For 55 years, the Council of Supply Chain Management Professionals (CSCMP) has been the go-to professional association for supply chain management and logistics professionals. CSCMP has over 80 chapters, known as Roundtables, around the world. Last week, I, with my Clarkston colleagues Kim Kuesel and Sean Burke, had the opportunity to engage in a seminar around automation and technology in the supply chain with the local Chicago Roundtable.
The seminar included sessions on how Uber Freight is trying to change the relationships between carriers and shippers, the use of drones in warehouse inventory management, distribution center automation, a keynote speech from Duke Professor Missy Cummings on artificial intelligence, and a panel on blockchain featuring our very own Kim Kuesel, supply chain leader and Associate Partner at Clarkston Consulting.
Kim’s panel explored the evolution of blockchain from its inception to modern day uses to what the future holds for the technology. The panel discussion also highlighted some of the lingering questions and challenges that supply chain leaders have when it comes to blockchain. Given that, and Kim’s considerable supply chain background, Sean and I sat down with Kim after the panel to dive deeper into some of the questions and critical points from the discussion.
What are some of the practical uses of blockchain?
There are plenty of ways blockchain can be utilized throughout a business, from providing clarity in business contracts to reducing the carbon footprint of a company, to reducing contract fraud. But looking at blockchain from a supply chain angle, we see the greatest potential benefits in the ability to efficiently track the product through the supply chain, view inventory in vendor’s warehouses, and enable effective communication between partners.
That said, the food and beverage and pharmaceutical industries would seemingly have the most immediate, demonstrative, and vested interest in developing blockchain capabilities. Some are already exploring how blockchain could improve their supply chain – leading food processor and distributor Golden State Foods has partnered with IBM to pilot their Food Trust Blockchain solution.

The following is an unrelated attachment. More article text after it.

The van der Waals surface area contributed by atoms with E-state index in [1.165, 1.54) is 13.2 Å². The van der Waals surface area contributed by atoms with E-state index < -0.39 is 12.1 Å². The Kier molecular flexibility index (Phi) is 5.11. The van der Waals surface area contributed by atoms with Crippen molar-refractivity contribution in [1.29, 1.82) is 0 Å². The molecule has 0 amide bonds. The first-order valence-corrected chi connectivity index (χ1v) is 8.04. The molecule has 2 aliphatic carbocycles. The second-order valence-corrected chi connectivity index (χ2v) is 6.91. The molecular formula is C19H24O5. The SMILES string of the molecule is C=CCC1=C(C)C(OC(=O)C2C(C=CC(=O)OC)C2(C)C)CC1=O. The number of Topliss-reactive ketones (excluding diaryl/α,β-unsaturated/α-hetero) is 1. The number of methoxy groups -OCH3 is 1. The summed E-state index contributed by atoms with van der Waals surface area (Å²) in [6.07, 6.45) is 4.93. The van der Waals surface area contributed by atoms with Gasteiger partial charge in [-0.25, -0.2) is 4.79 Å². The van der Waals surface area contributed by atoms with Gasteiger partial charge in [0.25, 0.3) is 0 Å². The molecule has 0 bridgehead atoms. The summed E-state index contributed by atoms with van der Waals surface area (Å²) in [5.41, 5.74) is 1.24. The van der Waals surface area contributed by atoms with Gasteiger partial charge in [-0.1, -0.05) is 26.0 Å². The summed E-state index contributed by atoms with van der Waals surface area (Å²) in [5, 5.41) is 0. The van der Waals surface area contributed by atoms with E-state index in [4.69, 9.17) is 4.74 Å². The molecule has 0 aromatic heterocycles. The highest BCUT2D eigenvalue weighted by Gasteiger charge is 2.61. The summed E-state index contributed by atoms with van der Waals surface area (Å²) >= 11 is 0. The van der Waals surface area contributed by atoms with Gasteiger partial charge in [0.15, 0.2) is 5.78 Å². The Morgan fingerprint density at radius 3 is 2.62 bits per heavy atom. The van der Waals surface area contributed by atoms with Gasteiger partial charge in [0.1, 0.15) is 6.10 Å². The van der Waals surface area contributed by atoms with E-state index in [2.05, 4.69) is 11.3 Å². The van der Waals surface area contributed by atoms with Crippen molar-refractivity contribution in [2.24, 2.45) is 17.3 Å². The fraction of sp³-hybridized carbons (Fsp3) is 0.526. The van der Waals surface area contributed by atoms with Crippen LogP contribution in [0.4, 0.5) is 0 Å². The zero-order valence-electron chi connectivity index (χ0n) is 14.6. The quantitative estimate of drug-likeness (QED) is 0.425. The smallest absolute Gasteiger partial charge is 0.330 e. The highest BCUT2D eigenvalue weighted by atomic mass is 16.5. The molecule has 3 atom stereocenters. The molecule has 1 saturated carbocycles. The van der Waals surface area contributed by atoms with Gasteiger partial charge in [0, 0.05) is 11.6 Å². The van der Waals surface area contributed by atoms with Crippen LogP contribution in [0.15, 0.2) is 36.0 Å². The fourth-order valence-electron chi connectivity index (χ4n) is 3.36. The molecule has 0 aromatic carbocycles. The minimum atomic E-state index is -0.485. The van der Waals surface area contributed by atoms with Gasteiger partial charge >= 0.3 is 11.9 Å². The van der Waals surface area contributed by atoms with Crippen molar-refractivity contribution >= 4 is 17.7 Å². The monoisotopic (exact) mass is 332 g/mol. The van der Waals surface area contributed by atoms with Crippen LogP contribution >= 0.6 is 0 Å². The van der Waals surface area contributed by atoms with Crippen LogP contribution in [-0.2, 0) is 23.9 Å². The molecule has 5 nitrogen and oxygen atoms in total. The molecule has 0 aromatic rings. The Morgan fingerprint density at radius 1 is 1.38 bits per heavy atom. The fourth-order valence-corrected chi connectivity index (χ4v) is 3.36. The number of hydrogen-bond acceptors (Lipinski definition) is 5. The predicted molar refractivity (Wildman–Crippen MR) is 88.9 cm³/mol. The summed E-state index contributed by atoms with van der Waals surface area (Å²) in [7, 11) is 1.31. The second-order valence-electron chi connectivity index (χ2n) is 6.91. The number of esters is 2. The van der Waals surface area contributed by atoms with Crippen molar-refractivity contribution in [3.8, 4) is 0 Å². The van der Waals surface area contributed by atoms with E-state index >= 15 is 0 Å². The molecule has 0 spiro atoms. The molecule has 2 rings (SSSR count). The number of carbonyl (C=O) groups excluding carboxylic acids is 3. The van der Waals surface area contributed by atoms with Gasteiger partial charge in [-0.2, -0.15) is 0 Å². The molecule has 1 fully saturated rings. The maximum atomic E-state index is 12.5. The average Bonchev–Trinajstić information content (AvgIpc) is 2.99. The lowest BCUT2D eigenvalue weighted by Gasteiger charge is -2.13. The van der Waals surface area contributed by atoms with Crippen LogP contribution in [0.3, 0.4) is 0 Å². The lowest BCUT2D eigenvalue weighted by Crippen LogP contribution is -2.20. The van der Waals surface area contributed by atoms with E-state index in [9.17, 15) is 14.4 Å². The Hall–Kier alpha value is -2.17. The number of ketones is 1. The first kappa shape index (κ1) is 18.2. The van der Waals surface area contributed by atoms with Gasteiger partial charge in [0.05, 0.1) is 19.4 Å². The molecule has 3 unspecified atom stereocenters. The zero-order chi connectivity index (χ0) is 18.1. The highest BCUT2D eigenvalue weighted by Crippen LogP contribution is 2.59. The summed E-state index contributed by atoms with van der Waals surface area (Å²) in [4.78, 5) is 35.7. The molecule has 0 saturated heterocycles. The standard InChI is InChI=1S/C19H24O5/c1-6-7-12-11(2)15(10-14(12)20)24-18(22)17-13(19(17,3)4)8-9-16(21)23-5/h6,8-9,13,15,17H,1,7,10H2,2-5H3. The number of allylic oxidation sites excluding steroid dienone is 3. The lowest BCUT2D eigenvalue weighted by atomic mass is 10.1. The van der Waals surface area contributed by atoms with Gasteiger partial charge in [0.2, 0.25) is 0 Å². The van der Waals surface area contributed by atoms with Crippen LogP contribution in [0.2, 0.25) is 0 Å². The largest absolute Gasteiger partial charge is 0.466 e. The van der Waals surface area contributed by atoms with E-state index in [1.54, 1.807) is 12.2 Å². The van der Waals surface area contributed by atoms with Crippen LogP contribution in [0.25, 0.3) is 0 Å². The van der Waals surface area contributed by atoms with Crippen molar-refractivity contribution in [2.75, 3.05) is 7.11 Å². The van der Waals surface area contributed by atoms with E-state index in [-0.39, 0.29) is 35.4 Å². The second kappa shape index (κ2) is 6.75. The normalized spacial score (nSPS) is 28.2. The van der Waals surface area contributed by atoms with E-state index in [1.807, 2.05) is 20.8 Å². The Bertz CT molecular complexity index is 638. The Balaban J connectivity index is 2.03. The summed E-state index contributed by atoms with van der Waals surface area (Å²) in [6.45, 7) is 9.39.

Let’s say I’m a supply chain leader looking to explore blockchain for my business, where do I start?
First, you should have a clearly defined idea of the challenge you believe blockchain can address in your business. While blockchain is a hot topic right now, trying to force it in your business without understanding why is a recipe for disaster.
Next, the business should decide what are the high-level requirements that need to be met. From there, you should evaluate the processes impacted and how blockchain technology could be integrated. In many cases, there will be many intermediate steps you will need to take to modernize your processes before you are ready to adopt blockchain technology. From a tactical perspective, my first suggestion would be to look at your paper or manual processes and understand how you can automate them before jumping straight to blockchain.
So, we should wait and see and prepare. What is going to be the “green light” that lets companies know it is time to truly move forward with blockchain?
Blockchain technologies are going to continue to be an area of interest. As it stands now, the blockchain field is rife with new entrants, large and small, all competing to capitalize on the hype around the technology. As the technology becomes more ubiquitous, we’ll see some consolidation of blockchain tech providers – particularly as the larger tech players look to acquire the differentiated and industry-focused capabilities that the niche blockchain companies are bringing to market.
That said, the coming years will still see the biggest players in the industry making substantial internal investments and working through the initial bumps along the road to blockchain. Just recently, SAP announced intentions to apply the company’s technology to the agricultural supply chain by a way of its farm-to-consumer initiative. SAP will also continue to integrate blockchain into its current track and trace platforms. Amazon announced a plan to pair up with blockchain start-up Kaleido to make it easier for customers to use blockchain.
These are just two examples of Fortune 500 companies making investments in blockchain, and I expect we will see more investments in the coming years. As big companies invest in blockchain as a whole, it will become more easily applicable to your business processes, while also lowering uncertainty about potential risks around the still relatively new technology.
As usual, the CSCMP event brought with it great opportunities to network and learn from the most forward-looking minds in the supply chain field. Increasingly, it’s clear that how companies navigate, adopt, and institutionalize next-generation tech with their established business processes will define their success in the coming years.